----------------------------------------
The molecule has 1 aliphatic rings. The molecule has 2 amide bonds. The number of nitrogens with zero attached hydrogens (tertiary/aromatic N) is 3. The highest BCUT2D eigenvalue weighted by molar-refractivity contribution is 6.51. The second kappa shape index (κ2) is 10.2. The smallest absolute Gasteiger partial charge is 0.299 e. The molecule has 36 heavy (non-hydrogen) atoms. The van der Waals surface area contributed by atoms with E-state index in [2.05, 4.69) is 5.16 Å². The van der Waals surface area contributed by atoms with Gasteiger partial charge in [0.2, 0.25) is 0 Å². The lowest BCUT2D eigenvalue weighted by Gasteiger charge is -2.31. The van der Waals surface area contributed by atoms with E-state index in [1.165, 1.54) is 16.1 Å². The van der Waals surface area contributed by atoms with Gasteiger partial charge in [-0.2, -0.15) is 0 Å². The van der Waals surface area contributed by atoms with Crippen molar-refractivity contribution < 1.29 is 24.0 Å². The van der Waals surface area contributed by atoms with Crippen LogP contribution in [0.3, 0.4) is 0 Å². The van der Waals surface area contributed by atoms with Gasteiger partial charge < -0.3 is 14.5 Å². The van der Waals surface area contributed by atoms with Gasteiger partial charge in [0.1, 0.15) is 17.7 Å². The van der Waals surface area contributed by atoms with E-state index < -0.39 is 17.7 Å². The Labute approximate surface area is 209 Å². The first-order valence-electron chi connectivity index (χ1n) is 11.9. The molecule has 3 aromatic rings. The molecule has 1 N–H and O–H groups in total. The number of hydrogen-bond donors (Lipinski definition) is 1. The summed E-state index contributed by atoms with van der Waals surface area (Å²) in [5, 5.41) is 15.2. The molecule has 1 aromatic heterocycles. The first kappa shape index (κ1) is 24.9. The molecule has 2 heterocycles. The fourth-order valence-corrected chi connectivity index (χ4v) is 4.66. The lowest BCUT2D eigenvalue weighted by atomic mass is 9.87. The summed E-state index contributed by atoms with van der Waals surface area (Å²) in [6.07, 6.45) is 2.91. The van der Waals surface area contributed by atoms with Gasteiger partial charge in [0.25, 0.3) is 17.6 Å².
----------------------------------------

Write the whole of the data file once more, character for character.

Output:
The molecule has 1 aliphatic rings. The molecule has 2 amide bonds. The number of nitrogens with zero attached hydrogens (tertiary/aromatic N) is 3. The highest BCUT2D eigenvalue weighted by molar-refractivity contribution is 6.51. The second kappa shape index (κ2) is 10.2. The smallest absolute Gasteiger partial charge is 0.299 e. The molecule has 36 heavy (non-hydrogen) atoms. The van der Waals surface area contributed by atoms with E-state index in [2.05, 4.69) is 5.16 Å². The van der Waals surface area contributed by atoms with Gasteiger partial charge in [0.2, 0.25) is 0 Å². The lowest BCUT2D eigenvalue weighted by Gasteiger charge is -2.31. The van der Waals surface area contributed by atoms with E-state index in [1.165, 1.54) is 16.1 Å². The van der Waals surface area contributed by atoms with Gasteiger partial charge in [-0.2, -0.15) is 0 Å². The van der Waals surface area contributed by atoms with Crippen molar-refractivity contribution < 1.29 is 24.0 Å². The van der Waals surface area contributed by atoms with Crippen LogP contribution in [0.3, 0.4) is 0 Å². The van der Waals surface area contributed by atoms with Gasteiger partial charge < -0.3 is 14.5 Å². The van der Waals surface area contributed by atoms with Gasteiger partial charge in [0.1, 0.15) is 17.7 Å². The van der Waals surface area contributed by atoms with E-state index < -0.39 is 17.7 Å². The Labute approximate surface area is 209 Å². The first-order valence-electron chi connectivity index (χ1n) is 11.9. The molecule has 3 aromatic rings. The molecule has 1 N–H and O–H groups in total. The number of hydrogen-bond donors (Lipinski definition) is 1. The summed E-state index contributed by atoms with van der Waals surface area (Å²) in [5, 5.41) is 15.2. The molecule has 1 aromatic heterocycles. The first kappa shape index (κ1) is 24.9. The molecule has 2 heterocycles. The fourth-order valence-corrected chi connectivity index (χ4v) is 4.66. The lowest BCUT2D eigenvalue weighted by atomic mass is 9.87. The summed E-state index contributed by atoms with van der Waals surface area (Å²) in [6.07, 6.45) is 2.91. The van der Waals surface area contributed by atoms with Gasteiger partial charge in [0.25, 0.3) is 17.6 Å².